possible attribute-oriented class

Ken Newton krnewton at gmail.com
Sat Sep 5 07:51:39 CEST 2009


On Fri, Sep 4, 2009 at 9:49 PM, Steven
D'Aprano<steve at remove-this-cybersource.com.au> wrote:
...
>
>> The old discussion, the above link points to, shows that such a
>> dot-accessible dict-like class is something that many people need and
>> repeatedly implemet it (more or less perfectly) for themselves.
>
> I think it's something which people copy from other languages because
> that's what they're used to, not because they need it.
>
> It's just a change in syntax. Whether you write x.key or x['key'] is a
> matter of convenience. Attribute access is optimized for when you know
> the key names at compile time, key access is optimized for when you don't
> know the names until runtime. Compare:
>
> # You know the key when you write the code.
> x.key versus x['key']
>
> # You don't know the key until runtime.
> s = get_key()
> getattr(x, s) versus x[s]
...

I would think this is much more than just copy from other language styles or
'just' a syntax change -- the apparent widespread use would hint at a deeper
need.  For my use, the need is the significant simplification in interactive use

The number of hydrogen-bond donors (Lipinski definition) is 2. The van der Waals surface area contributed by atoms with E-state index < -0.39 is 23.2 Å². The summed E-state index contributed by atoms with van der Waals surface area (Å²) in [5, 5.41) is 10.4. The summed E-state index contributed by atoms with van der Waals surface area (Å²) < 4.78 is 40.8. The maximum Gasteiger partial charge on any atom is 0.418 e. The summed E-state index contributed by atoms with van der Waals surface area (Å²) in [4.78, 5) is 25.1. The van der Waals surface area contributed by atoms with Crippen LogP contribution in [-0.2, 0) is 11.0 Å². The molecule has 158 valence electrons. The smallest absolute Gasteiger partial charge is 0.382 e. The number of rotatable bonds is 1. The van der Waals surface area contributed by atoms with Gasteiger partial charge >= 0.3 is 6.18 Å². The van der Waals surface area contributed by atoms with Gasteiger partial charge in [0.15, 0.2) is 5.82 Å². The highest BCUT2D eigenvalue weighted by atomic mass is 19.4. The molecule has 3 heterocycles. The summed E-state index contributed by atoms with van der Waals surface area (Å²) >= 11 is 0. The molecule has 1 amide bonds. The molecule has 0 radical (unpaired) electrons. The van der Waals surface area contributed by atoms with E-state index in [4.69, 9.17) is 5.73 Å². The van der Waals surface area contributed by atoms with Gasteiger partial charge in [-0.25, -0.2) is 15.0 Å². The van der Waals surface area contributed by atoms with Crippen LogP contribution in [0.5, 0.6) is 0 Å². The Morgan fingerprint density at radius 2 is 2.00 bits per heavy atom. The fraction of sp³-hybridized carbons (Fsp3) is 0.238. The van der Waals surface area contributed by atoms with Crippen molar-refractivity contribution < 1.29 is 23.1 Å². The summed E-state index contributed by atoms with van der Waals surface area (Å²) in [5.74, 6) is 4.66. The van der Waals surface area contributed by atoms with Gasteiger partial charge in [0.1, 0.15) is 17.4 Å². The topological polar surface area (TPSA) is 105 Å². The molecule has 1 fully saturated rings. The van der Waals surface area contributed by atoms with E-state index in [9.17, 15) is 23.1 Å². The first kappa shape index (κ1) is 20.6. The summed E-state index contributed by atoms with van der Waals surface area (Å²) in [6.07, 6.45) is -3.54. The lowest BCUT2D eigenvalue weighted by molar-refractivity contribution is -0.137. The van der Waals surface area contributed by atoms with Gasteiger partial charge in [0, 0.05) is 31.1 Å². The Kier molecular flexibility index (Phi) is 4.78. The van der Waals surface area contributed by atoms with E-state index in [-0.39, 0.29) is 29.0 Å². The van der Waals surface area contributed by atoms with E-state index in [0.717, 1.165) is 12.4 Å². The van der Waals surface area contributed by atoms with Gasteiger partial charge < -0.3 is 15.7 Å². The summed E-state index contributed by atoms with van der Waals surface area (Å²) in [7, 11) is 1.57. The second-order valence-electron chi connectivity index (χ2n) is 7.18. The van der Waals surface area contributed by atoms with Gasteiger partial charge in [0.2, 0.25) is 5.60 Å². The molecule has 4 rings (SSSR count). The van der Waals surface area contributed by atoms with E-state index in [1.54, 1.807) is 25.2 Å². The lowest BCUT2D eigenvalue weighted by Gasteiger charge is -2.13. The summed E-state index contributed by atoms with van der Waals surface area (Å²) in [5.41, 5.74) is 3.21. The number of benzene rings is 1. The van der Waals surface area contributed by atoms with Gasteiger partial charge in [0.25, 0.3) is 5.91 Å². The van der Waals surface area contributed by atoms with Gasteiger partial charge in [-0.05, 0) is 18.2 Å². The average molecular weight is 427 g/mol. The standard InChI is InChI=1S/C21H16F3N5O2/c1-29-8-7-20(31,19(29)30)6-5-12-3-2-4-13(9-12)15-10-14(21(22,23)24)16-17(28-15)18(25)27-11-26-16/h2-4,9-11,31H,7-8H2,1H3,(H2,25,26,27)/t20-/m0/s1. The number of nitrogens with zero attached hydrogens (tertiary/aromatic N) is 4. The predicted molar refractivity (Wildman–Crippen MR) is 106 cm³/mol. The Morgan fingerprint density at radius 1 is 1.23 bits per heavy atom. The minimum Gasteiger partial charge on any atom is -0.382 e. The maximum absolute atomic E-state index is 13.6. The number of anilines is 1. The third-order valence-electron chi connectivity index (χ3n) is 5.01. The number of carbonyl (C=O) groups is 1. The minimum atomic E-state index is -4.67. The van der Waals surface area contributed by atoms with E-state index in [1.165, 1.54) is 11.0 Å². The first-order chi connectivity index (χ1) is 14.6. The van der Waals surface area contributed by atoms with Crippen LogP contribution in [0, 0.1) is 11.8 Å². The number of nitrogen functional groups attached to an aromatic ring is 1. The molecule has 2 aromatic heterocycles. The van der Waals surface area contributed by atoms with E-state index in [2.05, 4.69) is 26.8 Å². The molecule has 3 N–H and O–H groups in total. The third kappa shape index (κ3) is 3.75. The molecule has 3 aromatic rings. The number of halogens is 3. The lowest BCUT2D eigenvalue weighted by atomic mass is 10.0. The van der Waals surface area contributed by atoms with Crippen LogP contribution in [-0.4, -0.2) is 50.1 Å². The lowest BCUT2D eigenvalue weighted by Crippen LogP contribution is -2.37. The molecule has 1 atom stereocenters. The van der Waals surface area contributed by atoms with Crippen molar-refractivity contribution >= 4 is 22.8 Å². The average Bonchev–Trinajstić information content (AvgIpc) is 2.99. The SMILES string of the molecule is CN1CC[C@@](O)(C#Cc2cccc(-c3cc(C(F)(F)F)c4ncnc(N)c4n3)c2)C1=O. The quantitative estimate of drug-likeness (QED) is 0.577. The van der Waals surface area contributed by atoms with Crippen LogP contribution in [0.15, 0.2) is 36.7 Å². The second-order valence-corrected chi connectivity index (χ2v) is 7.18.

(less and easier typing for x.key than x['key']).  Even for the cases where
my anticipated users will save lines of code in a script or module, they will
do this in a context where they do generally know the keys when they write
their code. ...And they will appreciate the simpler semantics of the attribute
access.  In my case also, execution speed will not be critical. This class will
be used as a set of configuration parameters that will generally not be applied
in time critical loops, but in occasional use generation of parameterized
method sequences to control a main application coded in C/C++.

The C interface is a reason that it would be nice to see this as a
basic type rather
than an add-on module.  Having an API pre-defined on the C side for this would
also be directly useful in my case.

Ken



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